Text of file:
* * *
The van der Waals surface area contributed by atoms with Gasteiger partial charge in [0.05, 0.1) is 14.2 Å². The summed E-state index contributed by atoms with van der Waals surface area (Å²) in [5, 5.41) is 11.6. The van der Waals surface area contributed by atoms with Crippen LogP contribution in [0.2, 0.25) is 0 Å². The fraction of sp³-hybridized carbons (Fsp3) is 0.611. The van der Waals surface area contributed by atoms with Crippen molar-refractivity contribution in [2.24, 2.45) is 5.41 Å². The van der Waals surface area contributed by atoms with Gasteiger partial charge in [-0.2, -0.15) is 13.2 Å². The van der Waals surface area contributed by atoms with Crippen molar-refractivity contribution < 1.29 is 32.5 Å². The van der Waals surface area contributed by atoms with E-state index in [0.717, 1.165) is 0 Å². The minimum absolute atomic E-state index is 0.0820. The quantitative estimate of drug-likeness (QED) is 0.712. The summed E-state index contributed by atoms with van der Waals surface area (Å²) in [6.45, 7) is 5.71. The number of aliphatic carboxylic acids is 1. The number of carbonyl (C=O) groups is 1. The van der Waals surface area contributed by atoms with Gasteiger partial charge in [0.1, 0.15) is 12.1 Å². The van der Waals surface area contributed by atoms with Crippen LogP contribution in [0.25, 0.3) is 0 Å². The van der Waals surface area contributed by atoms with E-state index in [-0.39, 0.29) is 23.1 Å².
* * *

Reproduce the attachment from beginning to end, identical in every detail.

The van der Waals surface area contributed by atoms with Gasteiger partial charge in [0.05, 0.1) is 14.2 Å². The summed E-state index contributed by atoms with van der Waals surface area (Å²) in [5, 5.41) is 11.6. The van der Waals surface area contributed by atoms with Crippen LogP contribution in [0.2, 0.25) is 0 Å². The fraction of sp³-hybridized carbons (Fsp3) is 0.611. The van der Waals surface area contributed by atoms with Crippen molar-refractivity contribution in [2.24, 2.45) is 5.41 Å². The van der Waals surface area contributed by atoms with Gasteiger partial charge in [-0.2, -0.15) is 13.2 Å². The van der Waals surface area contributed by atoms with Crippen molar-refractivity contribution < 1.29 is 32.5 Å². The van der Waals surface area contributed by atoms with E-state index in [0.717, 1.165) is 0 Å². The minimum absolute atomic E-state index is 0.0820. The quantitative estimate of drug-likeness (QED) is 0.712. The summed E-state index contributed by atoms with van der Waals surface area (Å²) in [6.45, 7) is 5.71. The number of aliphatic carboxylic acids is 1. The number of carbonyl (C=O) groups is 1. The van der Waals surface area contributed by atoms with Gasteiger partial charge in [0.1, 0.15) is 12.1 Å². The van der Waals surface area contributed by atoms with Crippen LogP contribution in [0.25, 0.3) is 0 Å². The van der Waals surface area contributed by atoms with E-state index in [-0.39, 0.29) is 23.1 Å².